Funding for eye drug decreases wait times and treatment costs

by Karen Brown / 11 October, 2018
Wait times and treatment costs for patients with degenerative vision set to decrease with Government funding of new eye drug. Photo/Getty

Wait times and treatment costs set to decrease for patients with degenerative eye disease following Government funding. Photo/Getty

RelatedArticlesModule - Vision

Government funding for an eye disease drug has decreased wait times and the cost of treatment, an eye specialist says.

Macular degeneration is disease which can cause loss of vision in the centre of the field of vision. In dry macular degeneration, the centre of the retina deteriorates. With wet macular degeneration, leaky blood vessels grow under the retina.

Auckland businessman John Gilbert found out in his early 50s he had early onset macular degeneration.

Under the care of his eye specialist Dianne Sharp, Mr Gilbert started out on Avastin, a bowel cancer drug funded by district health boards and also used off-label for eyes.

When that proved less successful, he moved to Lucentis, which was not funded at the time for eye care, but has been since 2013, as a second-line treatment.

It meant he was having to pay about $1800 a time, Mr Gilbert said.

"I'd usually have an eye injection sort of six weeks apart and at that rate try and make it eight weeks apart, which is not necessarily doing you any good, but you just don't want to keep paying lots of money."

Mr Gilbert was on Lucentis for two or three years before a new drug came along, Eylea. He said he was probably one of the first patients in New Zealand to take it.

The price was about the same per injection but it was "meant to be a more advanced solution".

Now both eyes now needed treatment, meaning Mr Gilbert faced an even bigger bill.

The maker of Eylea, Bayer, agreed to subsidise every second treatment, but it was still a major cost.

"Every six weeks it ended up being $1800 or $3600. It was either one or the other for a period. And that was quite tough because that's a lot of money."

But Mr Gilbert was never in any doubt about the need, which he said is imperative, to keep his eyesight if at all possible.

"I'd like to be able to drive, I'd like to get out and walk along the beach and play a little bit of sport. So there's a whole lot of reasons why I'd like to keep my eyesight."

In June, drug-buyer Pharmac funded Eylea as a second-line treatment for use after the cancer drug Aventis, which has been used successfully around the world for years.

Dr Sharp said Avastin worked well for the vast majority of people.

"But there are a group of people for whom it doesn't work who have sub-optimal response, or it [the eye] continues to leak and it continues to deteriorate and they may well respond to these newer drugs.

"It's really important to have good management of their disease, stabilise it and then be able to extend the time between their visits, and then we don't need to have so many visits. So for some people switching to Eylea is going to allow us to really do that."

Ministry of Health chief medical officer Andrew Simpson said the number of people nationally waiting had dropped from 10,000 last year to 2200 in most recent figures.

Pharmac chief executive Sarah Fitt would not disclose the cost of the new medicine but said it funded Eylea as part of a bundle with another medicine, a blood-thinner.

Ms Fitt said one of the advantages of the drug was the possibility that it could help with "some of the capacity issues".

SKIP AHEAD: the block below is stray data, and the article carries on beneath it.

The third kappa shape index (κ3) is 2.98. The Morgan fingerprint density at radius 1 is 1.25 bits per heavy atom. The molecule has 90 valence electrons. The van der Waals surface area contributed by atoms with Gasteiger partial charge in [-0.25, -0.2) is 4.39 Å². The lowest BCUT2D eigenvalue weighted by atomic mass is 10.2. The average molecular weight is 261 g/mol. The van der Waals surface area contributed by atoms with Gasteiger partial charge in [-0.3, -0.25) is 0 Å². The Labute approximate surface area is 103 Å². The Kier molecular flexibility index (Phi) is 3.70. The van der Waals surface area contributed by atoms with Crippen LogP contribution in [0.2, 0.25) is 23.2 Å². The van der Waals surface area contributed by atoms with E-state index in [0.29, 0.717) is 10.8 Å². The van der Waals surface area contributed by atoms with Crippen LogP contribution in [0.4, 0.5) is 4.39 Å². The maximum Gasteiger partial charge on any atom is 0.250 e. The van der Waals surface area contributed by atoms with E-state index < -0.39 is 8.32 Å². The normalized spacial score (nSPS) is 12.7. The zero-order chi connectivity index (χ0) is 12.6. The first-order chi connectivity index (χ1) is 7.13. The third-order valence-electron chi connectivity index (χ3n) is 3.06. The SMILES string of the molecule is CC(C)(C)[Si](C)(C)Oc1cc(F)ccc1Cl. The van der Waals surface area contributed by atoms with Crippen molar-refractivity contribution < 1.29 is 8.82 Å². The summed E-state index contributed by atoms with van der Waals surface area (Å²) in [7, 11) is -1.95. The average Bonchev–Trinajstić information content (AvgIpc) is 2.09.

This article was originally published by RNZ.


Inside the close-knit community that lives along the Cromwell-Tarras Rd
102505 2019-02-19 00:00:00Z Travel

Inside the close-knit community that lives along t…

by Mike White

Mike White heads up the Cromwell-Tarras road to merino and wine country.

Read more
The stars of Luther talk about their return in season five
102486 2019-02-18 13:16:40Z Television

The stars of Luther talk about their return in sea…

by The Listener

Idris Elba, Ruth Wilson, Hermione Norris, Wunmi Mosaku and Michael Smiley answer questions about the future of the dark and disturbing crime drama.

Read more
Vital evidence in Pike River mine disaster missing, say families
102465 2019-02-18 09:22:49Z Planet

Vital evidence in Pike River mine disaster missing…

by RNZ

Some families of Pike River mine victims suspect a piece of vital evidence may have been spirited away by the mining company and lost.

Read more
It's time to empower the mayor and make Auckland liveable again
102432 2019-02-17 00:00:00Z Politics

It's time to empower the mayor and make Auckland l…

by Bill Ralston

Making Auckland a liveable city is an unenviable task, writes Bill Ralston, but it's clear the mayor needs more power.

Read more
Knight star: Sir Hec Busby on his extraordinary life
102328 2019-02-17 00:00:00Z Profiles

Knight star: Sir Hec Busby on his extraordinary li…

by Clare de Lore

Northland kaumātua, master carver, navigator and bridge builder Hec Busby was hoping for “no fuss” when he accepted a knighthood.

Read more
Keira Knightley shines in bodice-ripping period drama Colette
102397 2019-02-16 00:00:00Z Movies

Keira Knightley shines in bodice-ripping period dr…

by James Robins

The story of Sidonie-Gabrielle Colette, a heroine of French literature, focuses on her early struggles.

Read more
Is barbecued meat bad for your health?
102255 2019-02-16 00:00:00Z Nutrition

Is barbecued meat bad for your health?

by Jennifer Bowden

Sizzling meat on the barbecue is the sound and smell of summer, but proceed with caution.

Read more
March of the Algorithms: Who’s at the wheel in the age of the machine?
102434 2019-02-16 00:00:00Z Tech

March of the Algorithms: Who’s at the wheel in the…

by Jenny Nicholls

Complacently relying on algorithms can lead us over a cliff – literally, in the case of car navigation systems.

Read more